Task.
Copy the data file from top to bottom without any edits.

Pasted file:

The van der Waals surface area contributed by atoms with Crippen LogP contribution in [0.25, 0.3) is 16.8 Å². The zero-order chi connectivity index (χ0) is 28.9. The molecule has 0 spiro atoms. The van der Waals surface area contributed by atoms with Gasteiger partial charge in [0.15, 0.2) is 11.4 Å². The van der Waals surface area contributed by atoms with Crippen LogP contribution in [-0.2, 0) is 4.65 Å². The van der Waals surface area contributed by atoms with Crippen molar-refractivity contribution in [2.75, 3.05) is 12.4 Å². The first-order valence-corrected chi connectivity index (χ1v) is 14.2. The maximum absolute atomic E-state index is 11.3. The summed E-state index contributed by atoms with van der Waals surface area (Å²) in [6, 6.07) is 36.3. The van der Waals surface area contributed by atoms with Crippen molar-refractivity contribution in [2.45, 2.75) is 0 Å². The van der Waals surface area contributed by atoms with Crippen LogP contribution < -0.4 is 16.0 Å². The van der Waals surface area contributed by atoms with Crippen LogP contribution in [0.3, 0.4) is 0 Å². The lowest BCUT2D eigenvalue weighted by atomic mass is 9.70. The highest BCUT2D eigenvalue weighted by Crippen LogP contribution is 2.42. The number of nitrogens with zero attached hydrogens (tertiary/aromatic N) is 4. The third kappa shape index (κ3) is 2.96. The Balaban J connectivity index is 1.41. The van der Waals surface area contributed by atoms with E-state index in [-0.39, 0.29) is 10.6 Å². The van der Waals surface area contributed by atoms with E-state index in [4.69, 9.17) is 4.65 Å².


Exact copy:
The van der Waals surface area contributed by atoms with Crippen LogP contribution in [0.25, 0.3) is 16.8 Å². The zero-order chi connectivity index (χ0) is 28.9. The molecule has 0 spiro atoms. The van der Waals surface area contributed by atoms with Gasteiger partial charge in [0.15, 0.2) is 11.4 Å². The van der Waals surface area contributed by atoms with Crippen LogP contribution in [-0.2, 0) is 4.65 Å². The van der Waals surface area contributed by atoms with Crippen molar-refractivity contribution in [2.75, 3.05) is 12.4 Å². The first-order valence-corrected chi connectivity index (χ1v) is 14.2. The maximum absolute atomic E-state index is 11.3. The summed E-state index contributed by atoms with van der Waals surface area (Å²) in [6, 6.07) is 36.3. The van der Waals surface area contributed by atoms with Crippen molar-refractivity contribution in [2.45, 2.75) is 0 Å². The van der Waals surface area contributed by atoms with Crippen LogP contribution < -0.4 is 16.0 Å². The van der Waals surface area contributed by atoms with Crippen LogP contribution in [0.3, 0.4) is 0 Å². The lowest BCUT2D eigenvalue weighted by atomic mass is 9.70. The highest BCUT2D eigenvalue weighted by Crippen LogP contribution is 2.42. The number of nitrogens with zero attached hydrogens (tertiary/aromatic N) is 4. The third kappa shape index (κ3) is 2.96. The Balaban J connectivity index is 1.41. The van der Waals surface area contributed by atoms with E-state index in [-0.39, 0.29) is 10.6 Å². The van der Waals surface area contributed by atoms with E-state index in [4.69, 9.17) is 4.65 Å².